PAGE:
Using Open Data in Schools

September 15, 2014 in featured, guestpost

marco-150x150Marco Fioretti is a freelance writer, popularizer, activist and teacher. His field is open digital standards, Free Software, digital technologies and the impacts of all these things on education, ethics, civil rights, environmental issues and, in general, everyday life. Marco has been interested in the intercept between open education and open data for sometime. He wrote a proposal for a workshop on this area back in 2013 entitled Open Data in and from Schools: When Open Data meets Show and Tell.

Marco has a specific focus in mind. His area of interest is not about creating and using open data ABOUT schools, in order to run them better, monitor their “performances” or anything like that. His workshops are about things that children can do in class or as homework, with very very basic computer skills, even when there is only computer per school with only very slow/intermittent connectivity. Below is a reposting of a recent blog post explaining Marco’s vision.

We hope to have Marco talk more about his ideas at the next Open Education Working Group Call likely to be held later this month, more details to follow.

You can contact Marco by emailing him at or follow him on Twitter.

[This is a proposal for a talk and related workshop that I submitted for a conference that took place in autumn 2013. The proposal was accepted but eventually didn’t happen due to lack of funding for travel expenses. Since the idea is not tied to that specific event in any way, here it is.]

Young people have always been critical of politics and public institutions in general. This, of course, is absolutely natural and even necessary, to a degree.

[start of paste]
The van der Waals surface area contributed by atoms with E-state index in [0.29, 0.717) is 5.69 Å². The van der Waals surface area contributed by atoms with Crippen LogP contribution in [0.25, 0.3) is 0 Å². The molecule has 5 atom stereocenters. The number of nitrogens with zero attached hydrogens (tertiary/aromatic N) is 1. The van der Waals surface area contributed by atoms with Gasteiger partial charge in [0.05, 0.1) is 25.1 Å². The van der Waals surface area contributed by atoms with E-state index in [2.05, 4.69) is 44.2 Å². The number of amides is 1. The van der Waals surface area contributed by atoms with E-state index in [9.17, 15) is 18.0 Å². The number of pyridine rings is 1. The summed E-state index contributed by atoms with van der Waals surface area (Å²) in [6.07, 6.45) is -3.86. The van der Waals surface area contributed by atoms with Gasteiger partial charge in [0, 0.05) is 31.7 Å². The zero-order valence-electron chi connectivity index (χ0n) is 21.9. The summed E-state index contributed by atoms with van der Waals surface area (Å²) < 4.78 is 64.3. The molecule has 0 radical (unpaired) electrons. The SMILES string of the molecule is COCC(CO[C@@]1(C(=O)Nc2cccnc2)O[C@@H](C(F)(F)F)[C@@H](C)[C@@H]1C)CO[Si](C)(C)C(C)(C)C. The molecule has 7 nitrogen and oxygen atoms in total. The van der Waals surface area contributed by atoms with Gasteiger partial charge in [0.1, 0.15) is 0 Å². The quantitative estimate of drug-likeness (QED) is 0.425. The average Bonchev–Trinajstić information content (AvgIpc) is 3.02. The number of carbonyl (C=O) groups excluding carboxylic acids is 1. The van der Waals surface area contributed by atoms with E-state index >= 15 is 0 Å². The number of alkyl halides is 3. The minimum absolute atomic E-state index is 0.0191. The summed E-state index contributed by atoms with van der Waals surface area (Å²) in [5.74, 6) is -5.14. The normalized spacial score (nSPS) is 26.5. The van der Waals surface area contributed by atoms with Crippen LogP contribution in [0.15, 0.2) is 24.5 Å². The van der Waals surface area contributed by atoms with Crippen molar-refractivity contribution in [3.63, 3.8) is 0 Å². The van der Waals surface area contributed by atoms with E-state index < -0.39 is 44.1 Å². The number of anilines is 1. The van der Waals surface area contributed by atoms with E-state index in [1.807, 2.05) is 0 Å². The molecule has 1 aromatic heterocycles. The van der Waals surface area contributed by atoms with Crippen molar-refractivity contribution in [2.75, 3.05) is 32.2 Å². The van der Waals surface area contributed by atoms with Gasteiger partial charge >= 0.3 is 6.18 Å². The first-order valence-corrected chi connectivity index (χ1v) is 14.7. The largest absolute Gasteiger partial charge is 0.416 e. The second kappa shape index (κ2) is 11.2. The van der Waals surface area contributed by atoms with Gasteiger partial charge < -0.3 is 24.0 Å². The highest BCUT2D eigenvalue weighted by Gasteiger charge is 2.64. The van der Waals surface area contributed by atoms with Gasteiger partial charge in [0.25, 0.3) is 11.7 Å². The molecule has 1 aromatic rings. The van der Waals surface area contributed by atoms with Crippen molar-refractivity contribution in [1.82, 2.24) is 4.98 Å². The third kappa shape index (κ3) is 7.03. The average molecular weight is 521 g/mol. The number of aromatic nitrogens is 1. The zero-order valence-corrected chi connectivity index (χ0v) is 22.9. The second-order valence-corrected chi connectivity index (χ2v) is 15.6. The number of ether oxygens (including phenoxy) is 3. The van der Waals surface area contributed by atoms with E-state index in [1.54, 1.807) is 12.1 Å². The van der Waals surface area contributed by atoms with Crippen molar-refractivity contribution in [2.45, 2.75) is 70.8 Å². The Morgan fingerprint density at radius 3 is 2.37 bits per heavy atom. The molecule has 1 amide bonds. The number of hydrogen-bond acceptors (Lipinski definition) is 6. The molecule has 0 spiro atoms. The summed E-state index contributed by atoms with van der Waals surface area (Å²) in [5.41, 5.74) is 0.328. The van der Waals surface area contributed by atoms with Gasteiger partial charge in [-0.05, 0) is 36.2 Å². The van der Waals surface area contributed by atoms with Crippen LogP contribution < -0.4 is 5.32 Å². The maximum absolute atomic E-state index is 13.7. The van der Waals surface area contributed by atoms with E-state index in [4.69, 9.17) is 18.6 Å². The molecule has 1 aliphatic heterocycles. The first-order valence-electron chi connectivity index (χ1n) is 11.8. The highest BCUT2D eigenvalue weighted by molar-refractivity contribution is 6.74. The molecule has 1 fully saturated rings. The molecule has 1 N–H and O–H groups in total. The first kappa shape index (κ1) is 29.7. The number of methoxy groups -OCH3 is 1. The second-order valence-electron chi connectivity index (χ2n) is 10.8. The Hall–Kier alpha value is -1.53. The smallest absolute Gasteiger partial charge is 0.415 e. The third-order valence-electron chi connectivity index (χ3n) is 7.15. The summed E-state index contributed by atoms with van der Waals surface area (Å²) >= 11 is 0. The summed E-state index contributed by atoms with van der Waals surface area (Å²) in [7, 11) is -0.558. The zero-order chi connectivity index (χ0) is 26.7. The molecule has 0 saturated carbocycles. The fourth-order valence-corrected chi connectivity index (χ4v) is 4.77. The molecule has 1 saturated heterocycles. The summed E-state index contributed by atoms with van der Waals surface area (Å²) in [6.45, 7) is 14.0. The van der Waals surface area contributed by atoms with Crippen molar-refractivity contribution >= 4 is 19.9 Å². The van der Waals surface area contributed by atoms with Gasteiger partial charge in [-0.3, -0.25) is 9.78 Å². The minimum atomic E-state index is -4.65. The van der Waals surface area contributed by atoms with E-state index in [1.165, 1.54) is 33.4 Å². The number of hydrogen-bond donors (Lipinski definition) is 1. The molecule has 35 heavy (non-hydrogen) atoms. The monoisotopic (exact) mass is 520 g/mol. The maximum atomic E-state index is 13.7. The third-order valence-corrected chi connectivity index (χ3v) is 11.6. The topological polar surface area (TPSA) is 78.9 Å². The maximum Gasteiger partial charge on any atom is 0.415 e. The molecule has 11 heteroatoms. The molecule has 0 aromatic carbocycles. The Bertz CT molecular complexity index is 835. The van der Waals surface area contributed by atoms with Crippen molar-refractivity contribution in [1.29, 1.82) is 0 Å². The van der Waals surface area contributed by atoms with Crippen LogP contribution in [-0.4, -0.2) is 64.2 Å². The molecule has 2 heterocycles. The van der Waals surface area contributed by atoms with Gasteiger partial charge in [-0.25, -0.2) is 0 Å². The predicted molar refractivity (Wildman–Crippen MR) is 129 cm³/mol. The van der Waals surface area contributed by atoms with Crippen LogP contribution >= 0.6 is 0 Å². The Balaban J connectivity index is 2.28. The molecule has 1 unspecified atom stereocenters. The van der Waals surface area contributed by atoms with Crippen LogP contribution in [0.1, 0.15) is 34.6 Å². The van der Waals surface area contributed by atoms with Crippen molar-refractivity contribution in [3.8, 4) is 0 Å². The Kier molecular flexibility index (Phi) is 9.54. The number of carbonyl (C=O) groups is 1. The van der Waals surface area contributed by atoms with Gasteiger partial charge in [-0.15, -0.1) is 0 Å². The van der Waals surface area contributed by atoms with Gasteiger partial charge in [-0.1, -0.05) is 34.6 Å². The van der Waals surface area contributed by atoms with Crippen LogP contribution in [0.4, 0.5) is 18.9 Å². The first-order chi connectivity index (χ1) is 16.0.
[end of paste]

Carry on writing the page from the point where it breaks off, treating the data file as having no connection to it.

Today, however, more and more young people see politics and public administrations simply as awkwards dinosaurs, made excessively complex just for complexity’s sake. These (lost) citizens seem to have already concluded that no form of change, participation or dialogue with “institutions” could ever be remotely interesting or relevant for their lives and future, even if it were just to find a job. This is a terrible waste of energies for society.

Photo by Brad Flickinger on Flikr, CC-BY

Photo by Brad Flickinger on Flikr, CC-BY

The talk suggests one part of the solution to this problem: promote the systematic use and production of Open Data in High Schools.

The talk, which is an updated, more detailed version of a proposal first launched in 2011 and also tested at the 2013 Open Data Week, explains with practical, real world examples:

  • how using and producing Open Data in class may help to mitigate anti-government sentiment and image among young people, showing them that government can’t really be as simple as they sometime imagine
  • how to make students understand (and, when possible, take part into) policy development, through social media and other channels
  • how all this is possible in traditional school activities, that is without turning existing curricula and teaching practices upside down
  • how to involve teachers very gradually, on a voluntary basis, without relying on large scale, expensive programs


Marco hopes to expand on these ideas in the future and would appreciate any comments or suggestions.

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